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Watersprite

Different Watersprite

        

Healthy fish tanks contain crystal clear water.  Cloudy water usually means trouble.

Green Water.  Single-celled algae growing in your water causes it to turn green.  While algae is actually good for your fishes, very few aquarists want green water.  Light and fertilizer encourage algae.  Decrease both and you will probably not see green water.  Water changes and small amounts of salt encourage algae.  Fast-growing plants such as anacharis compete with algae for food and will starve it.  In the past, algaecides killed algae (and other aquatic plants).  Algae Fix appears to do the job these days.

Brown Water.  New driftwood leaches tannin and humic acids into your water.  Soaking driftwood in bleach water will lessen those brown colors.  Water changes remove them mechanically.  Carbon adsorbs them.  Change it often.

Reddish Brown Water.  If you feed color foods, expect weird colored water.  When we put 1,100 white clouds in a 55 and feed them color foods, the water tints up fast.  95% water changes get rid of it.  Avoid these massive changes unless you have plenty of aged water on hand.

Colored Water.  Many of the colored gravels will also leach into the water.  If you have pink gravel and your water turns pink, don’t bother calling Sherlock Holmes for a second opinion.  Carbon will remove these colors fast.  You will need to keep changing the carbon as long as your gravel leaches.

Weird Colors.  Many medications contain strong dyes (or ARE strong dyes) that will discolor your water -- some ich cures will discolor your aquarium sealer.  After completing your course of treatment, remove the dye(s) with fresh carbon.

Grey Water.  Now we’re down to what most people mean by “cloudy water.”  This type of cloudy water comes from bacteria and infusoria growing in your aquarium.  In basic terms,  this results from excess organic matter in your tank (more than your filter can “digest”).  So let’s look into some of the reasons water turns grey.

No Filtration.  Goldfish bowls and other non-filtered aquaria cloud up nearly instantly.  Water goes bad fast in aquaria without filters.  The smaller the container, the bigger the problem.  Small sponge filters work miracles in goldfish bowls.  

New Tanks.  Your new under gravel filter contains insufficient bacteria to “digest” your fish wastes.  Change your water more often.  Add freeze-dried bacteria or liquid enzymes to clear it up.  We find the Bio-Spira works well at preventing new tank syndrome. Add it before the problem arises.  Our old-fashioned way to prevent or cure this problem:  Add a quart of “dirty water” siphoned from a functioning UG filter.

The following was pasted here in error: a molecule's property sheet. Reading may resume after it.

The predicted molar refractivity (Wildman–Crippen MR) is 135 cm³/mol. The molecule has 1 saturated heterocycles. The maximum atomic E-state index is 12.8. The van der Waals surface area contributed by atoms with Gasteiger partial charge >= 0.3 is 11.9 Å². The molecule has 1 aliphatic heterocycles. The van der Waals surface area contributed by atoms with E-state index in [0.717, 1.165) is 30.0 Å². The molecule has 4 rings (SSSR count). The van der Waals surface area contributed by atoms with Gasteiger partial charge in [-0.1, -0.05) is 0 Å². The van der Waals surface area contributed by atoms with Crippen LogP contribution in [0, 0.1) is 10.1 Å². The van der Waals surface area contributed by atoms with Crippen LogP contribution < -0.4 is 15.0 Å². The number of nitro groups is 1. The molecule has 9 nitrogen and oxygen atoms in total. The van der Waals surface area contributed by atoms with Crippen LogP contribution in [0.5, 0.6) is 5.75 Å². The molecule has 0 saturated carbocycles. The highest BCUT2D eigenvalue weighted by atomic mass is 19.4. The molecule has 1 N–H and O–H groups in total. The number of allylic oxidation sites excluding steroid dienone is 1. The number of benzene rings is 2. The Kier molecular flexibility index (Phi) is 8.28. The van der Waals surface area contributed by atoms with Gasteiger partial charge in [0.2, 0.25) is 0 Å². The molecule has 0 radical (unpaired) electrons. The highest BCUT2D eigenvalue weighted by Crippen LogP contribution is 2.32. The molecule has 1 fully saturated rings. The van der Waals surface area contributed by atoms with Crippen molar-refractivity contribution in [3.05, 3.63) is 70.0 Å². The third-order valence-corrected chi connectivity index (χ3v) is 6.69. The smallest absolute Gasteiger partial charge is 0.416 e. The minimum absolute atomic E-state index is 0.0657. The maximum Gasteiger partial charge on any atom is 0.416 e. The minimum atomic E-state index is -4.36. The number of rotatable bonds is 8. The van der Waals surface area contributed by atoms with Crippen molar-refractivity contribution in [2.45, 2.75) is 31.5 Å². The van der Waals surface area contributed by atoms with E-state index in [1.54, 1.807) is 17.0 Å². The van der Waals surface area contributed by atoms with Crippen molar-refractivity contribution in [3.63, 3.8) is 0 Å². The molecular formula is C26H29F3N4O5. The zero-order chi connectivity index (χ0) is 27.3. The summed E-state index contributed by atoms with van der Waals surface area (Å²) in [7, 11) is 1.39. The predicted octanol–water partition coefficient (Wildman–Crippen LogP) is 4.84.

Overfeeding.  New tank owners especially like to overfeed their fish.  When you go on vacation, your helpful neighbor will also overfeed them.  Four-year old kids can always be counted on to overfeed your fish.  Make sure you keep your fish food in a hard-to-reach place.  If two people feed the fish, your chances of overfeeding double.  Sick fishes always eat less.  Overfeeding only adds to their health problems -- and their cloudy water.

Wrong Food.  Poor quality fish food or the incorrect fish food falls to the bottom and grows moldy.  Fish will not eat spoiled food.  Bacteria eat it and cloud your water.  Unrinsed thawed brine shrimp (or other juicy “bug foods”) can leach blood into the water.  Only bacteria can eat this bug juice.  

LA Pic
Tiny pond snails devouring uneaten food pellets.

LA Pic
When your snails all come to the top, you need to take extreme measures.

Lack of Snails.  Snails overrun your tank because you overfeed your fish.  Snails and bacteria are the only critters that will eat that layer of dead food on the bottom.  If you get tired of the snails and dispose of them, you can pollute your tank and cloud your water.  

LA Pic
All snails help clean up your aquaria.  Even the little guys.

Dead Bodies.  An unnoticed corpse in your tank can overload your filter system.  Get it out before you have a layer of belly floaters.  Ditto on dead plants and dead snails.

Non-working Filter.  Look for a loose airline tube, unplugged air pump, or clogged airstone.  Check your filter cartridges.

Flocculants.  After checking for and correcting the cause of your cloudy water, add one of the water additives designed to clear your water.  These make small lumps clump together so your filter grabs them more efficiently.  However, bacteria regrows again in a few days.  You need to fix the cause.